Text Size:   A+ A- A   •   Text Only
Find     
Site Image

DEQ Lab News
DEQ Laboratory recognized for environmental compliance
 
The DEQ Laboratory, run in conjunction with the Oregon Health Authority’s public health lab in Hillsboro, won recognition in April 2014 for its successful efforts in treating wastewater from the lab facility and complying with efforts to keep contaminants out of the Tualatin River Watershed.


The lab was one of 39 Washington County-based facilities receiving an Industrial Partners Pretreatment Award from

Clean Water Services. The award recognizes a wide range of facilities—from food processors to laboratories to microchip manufacturers – for keeping harmful wastewater contaminants out of the local watershed. The DEQ/public health lab and other award recipients all had perfect environmental compliance records in 2013.


A wastewater treatment facility installed at the lab complex several years ago handles process wastewater produced at the lab. Most of the lab’s wastewater is clean sink water, but the wastewater does include a small volume of water from lab samples that are disposed after use. DEQ’s lab uses a number of acids – primarily nitric acid and sulfuric acid – to help preserve and test samples brought in for analysis. Acidified samples are neutralized before being poured down a sink and therefore don’t make a significant contribution to the wastewater treatment system. The lab’s treatment facility further neutralizes wastewater the lab processes to ensure acceptable acidity balance.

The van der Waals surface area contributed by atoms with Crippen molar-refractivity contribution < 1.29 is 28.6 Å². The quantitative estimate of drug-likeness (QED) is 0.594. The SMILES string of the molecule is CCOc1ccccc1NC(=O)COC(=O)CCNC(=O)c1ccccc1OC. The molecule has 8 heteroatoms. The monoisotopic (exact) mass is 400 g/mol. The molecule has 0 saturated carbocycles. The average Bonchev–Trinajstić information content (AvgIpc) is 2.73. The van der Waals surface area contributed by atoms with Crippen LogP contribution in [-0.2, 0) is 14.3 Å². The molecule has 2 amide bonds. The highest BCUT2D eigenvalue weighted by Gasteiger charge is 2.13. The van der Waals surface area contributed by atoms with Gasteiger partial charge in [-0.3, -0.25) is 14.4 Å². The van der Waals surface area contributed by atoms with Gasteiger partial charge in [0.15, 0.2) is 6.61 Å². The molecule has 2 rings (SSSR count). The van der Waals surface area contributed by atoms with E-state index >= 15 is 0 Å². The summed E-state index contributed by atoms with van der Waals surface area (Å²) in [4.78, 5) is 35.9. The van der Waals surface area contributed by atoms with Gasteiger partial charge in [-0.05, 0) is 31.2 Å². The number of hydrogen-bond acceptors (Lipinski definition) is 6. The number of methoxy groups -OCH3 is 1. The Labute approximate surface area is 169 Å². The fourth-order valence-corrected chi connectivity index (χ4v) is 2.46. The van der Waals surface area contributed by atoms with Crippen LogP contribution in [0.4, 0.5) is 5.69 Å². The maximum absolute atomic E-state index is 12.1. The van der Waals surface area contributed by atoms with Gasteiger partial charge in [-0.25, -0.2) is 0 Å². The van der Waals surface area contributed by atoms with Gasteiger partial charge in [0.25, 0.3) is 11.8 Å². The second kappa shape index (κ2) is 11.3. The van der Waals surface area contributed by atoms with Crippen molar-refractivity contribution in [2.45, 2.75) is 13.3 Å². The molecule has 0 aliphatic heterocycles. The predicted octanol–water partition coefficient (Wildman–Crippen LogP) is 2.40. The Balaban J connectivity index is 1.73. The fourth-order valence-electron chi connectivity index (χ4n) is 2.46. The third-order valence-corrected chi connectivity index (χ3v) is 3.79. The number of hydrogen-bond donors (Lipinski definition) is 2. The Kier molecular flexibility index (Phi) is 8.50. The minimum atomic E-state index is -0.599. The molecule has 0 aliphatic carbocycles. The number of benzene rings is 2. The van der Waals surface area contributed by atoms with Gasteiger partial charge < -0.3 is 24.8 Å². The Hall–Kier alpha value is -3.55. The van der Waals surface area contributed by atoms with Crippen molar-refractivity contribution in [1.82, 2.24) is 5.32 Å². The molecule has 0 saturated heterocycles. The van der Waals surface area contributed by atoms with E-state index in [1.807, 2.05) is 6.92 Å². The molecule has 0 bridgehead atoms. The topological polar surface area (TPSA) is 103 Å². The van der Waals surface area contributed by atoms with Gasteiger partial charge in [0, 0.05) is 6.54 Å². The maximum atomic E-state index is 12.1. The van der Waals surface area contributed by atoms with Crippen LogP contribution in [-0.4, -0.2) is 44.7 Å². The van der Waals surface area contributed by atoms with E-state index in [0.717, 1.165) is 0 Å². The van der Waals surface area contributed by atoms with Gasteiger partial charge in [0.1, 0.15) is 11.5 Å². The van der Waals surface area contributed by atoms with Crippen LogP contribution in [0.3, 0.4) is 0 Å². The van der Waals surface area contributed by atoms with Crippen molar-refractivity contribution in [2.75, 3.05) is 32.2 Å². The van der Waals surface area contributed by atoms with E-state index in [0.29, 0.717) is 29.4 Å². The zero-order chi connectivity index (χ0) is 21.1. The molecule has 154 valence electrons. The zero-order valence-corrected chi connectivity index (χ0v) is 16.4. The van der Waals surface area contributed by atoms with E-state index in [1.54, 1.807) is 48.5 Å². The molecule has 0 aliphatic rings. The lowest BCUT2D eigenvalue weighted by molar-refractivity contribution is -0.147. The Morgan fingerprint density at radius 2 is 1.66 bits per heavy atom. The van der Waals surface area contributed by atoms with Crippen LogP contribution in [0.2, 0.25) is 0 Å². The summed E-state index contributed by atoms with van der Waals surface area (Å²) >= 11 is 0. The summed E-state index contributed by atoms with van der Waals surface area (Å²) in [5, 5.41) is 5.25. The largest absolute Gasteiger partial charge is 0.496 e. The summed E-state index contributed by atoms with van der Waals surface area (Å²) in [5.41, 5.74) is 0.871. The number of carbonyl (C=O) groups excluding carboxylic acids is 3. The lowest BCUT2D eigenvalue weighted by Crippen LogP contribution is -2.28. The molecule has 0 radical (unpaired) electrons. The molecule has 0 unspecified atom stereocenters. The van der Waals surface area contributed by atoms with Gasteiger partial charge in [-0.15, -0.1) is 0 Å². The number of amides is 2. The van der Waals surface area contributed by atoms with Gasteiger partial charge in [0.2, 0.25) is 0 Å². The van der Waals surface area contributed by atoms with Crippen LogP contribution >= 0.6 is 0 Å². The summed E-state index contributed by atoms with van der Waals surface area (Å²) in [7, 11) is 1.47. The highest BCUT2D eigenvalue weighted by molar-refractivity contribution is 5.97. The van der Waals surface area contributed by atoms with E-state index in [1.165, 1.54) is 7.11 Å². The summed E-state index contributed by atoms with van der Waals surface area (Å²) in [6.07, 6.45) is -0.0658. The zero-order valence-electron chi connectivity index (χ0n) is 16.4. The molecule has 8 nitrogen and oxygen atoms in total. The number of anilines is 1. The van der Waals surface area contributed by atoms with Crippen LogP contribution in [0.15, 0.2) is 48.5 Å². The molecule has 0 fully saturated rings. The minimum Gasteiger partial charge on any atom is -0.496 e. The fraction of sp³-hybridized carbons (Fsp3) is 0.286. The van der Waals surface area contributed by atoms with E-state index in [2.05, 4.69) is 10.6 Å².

“We’ve made efforts over the years to reduce possible pollutants and are not aware of any significant pollutant levels in our wastewater system,” notes Paul Seidel, manager of the lab’s technical services section.


Seidel adds that DEQ tracks both the flow and volume of wastewater it processes through its industrial wastewater discharge permit. Lab office specialist Gary Crosby supports the laboratory in achieving its compliance goals and helps out during periodic inspections. The wastewater discharge enters the local distribution system and eventually gets another round of treatment at the Clean Water Services Durham Road facility in Tigard before entering the Tualatin River.


Hazardous waste produced in the lab is processed separately from wastewater and according to procedures for those wastes, Seidel notes.


Seidel and Crosby accepted the Clean Water Services award on DEQ’s behalf at a special ceremony April 23 at the CWS headquarters in Hillsboro.